Editor's note: James F. Simon, dean emeritus at New York Law School, is the author of "FDR and Chief Justice Hughes: The President, the Supreme Court, and the Epic Battle Over the New Deal," published by Simon and Schuster.
(CNN) -- With his opinion for a narrow majority of the Supreme Court, upholding major provisions of the Affordable Care Act, Chief Justice John G. Roberts Jr. has, for the first time since his confirmation as chief justice in 2005, breached the gap between the conservative and liberal wings of the court on a polarizing political issue.
In doing so, he has jettisoned his reputation as a predictable conservative vote on controversial issues, such as campaign finance reform and affirmative action, that have been decided by a divided court.
Roberts, in finding the critical provisions of the Affordable Care Act constitutional, has followed the example of his predecessor, Chief Justice Charles Evan Hughes, who led the court during the tumultuous constitutional battles over President Franklin D. Roosevelt's New Deal legislation. Hughes, like Roberts, sometimes found narrow grounds to uphold New Deal legislation and, as a result, cautiously steered the court away from the public perception that justices voted according to their political values, not constitutional principle.
Chief Justice Hughes, and now Chief Justice Roberts, demonstrated that they placed a high value on projecting the image of the court as a nonpartisan judicial institution that upholds the rule of law and is above partisan politics.
Hughes skillfully worked to promote the court's public image as nonpartisan, not just in his narrow opinions, but, dramatically, in defending the justices against FDR's attacks and his court-packing plan. Later, in grudging admiration, Roosevelt said that Hughes was "the best politician in the country." That was hardly the way Hughes would have chosen to be remembered, but there was much truth in the president's remark. In June 2012 it may be said that Chief Justice Roberts, like Hughes, has employed political as well as judicial skills in his role as the leader of the Supreme Court.
Roberts surprised almost everybody, including constitutional pundits and members of the Obama administration, when he announced Thursday's decision upholding the Affordable Care Act's most controversial provision, the individual mandate, under Congress' power to tax. Judges on the lower federal courts who passed judgment on the Affordable Care Act, as well as both the challengers and defenders of the law in the Justice Department, focused their arguments on Congress' authority to regulate interstate commerce.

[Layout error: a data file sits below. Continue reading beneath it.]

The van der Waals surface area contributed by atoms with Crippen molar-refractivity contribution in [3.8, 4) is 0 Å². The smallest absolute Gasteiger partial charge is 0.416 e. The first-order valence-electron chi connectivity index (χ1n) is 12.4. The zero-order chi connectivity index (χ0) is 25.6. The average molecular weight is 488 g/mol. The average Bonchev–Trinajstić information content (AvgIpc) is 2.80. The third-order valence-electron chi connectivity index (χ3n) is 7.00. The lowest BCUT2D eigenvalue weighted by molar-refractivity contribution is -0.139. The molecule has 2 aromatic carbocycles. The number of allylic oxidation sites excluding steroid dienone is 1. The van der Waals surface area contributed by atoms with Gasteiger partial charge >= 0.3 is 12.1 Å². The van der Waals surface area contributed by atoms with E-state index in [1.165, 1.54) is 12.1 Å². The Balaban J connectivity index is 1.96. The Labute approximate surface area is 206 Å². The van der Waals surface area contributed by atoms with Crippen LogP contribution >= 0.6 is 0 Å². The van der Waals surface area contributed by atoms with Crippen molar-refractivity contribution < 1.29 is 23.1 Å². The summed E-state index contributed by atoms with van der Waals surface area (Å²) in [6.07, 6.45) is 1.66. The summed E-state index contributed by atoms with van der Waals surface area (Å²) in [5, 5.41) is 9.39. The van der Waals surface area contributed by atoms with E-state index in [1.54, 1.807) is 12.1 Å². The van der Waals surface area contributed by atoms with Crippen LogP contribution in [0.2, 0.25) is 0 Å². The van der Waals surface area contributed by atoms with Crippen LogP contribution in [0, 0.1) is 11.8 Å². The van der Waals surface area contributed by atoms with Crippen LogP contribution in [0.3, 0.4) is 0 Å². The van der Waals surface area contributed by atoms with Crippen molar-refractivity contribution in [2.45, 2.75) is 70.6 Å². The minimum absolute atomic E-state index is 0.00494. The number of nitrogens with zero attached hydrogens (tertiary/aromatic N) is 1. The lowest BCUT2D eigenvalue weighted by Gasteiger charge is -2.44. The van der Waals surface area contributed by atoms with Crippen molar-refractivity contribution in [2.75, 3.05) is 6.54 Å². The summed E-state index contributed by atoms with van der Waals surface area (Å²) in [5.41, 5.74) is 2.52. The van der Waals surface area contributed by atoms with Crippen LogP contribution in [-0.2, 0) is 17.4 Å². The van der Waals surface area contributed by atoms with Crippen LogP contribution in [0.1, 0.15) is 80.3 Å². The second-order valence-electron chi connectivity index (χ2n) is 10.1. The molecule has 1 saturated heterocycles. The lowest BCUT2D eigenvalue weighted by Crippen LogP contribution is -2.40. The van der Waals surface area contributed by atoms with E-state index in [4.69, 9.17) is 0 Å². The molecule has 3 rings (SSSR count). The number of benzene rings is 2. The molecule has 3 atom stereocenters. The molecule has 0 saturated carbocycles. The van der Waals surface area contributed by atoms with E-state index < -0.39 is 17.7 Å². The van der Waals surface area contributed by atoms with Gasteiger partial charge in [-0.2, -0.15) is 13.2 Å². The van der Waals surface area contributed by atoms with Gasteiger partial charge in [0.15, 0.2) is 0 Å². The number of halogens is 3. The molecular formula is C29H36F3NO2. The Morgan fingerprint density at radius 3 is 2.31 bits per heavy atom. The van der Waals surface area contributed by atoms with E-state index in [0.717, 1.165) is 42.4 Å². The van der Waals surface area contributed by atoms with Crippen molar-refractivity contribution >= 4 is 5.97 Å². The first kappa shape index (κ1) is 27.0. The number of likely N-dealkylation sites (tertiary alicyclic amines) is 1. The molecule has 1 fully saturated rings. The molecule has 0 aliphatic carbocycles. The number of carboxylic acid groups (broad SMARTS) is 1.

The chief justice, after rejecting the administration's Commerce clause argument, turned to the more general power of Congress to tax. And tellingly, he declared that the court was obligated to uphold a law as constitutional if there were reasonable grounds to do so, even if there were alternative grounds to strike it down. In this respect, the chief justice's opinion was a model of judicial restraint, a term that has not frequently been used to describe the Roberts court.
The chief justice pointedly wrote that the court did not pass judgment on the wisdom of the law, only its constitutionality. The distinction Roberts made between what may be wise, or even good public policy, and what the Constitution allows, has always been a hallmark of judicial restraint. When the Hughes court in the 1930s, led by four ideological conservatives, struck down major pillars of the New Deal, dissenters accused the justices in the majority of substituting their political judgment for that of popularly elected branches of the federal government.
Though Chief Justice Hughes sometimes voted with the court conservatives, he demonstrated, time and again, that he understood the distinction between the role of the political branches of the federal government and that of the court, which is obligated only to rule on the constitutionality of a statute. Today, Chief Justice Roberts, like Hughes (whom he is known to admire), has again struck a blow for judicial restraint and integrity.
As a result of Thursday's decision, the ultimate fate of the Affordable Care Act does not reside with a majority of the life-tenured members of the court, but with the political branches of federal government and the American voters. In a representative democracy, this is exactly where the responsibility should be.
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The opinions expressed in this commentary are solely those of James Simon.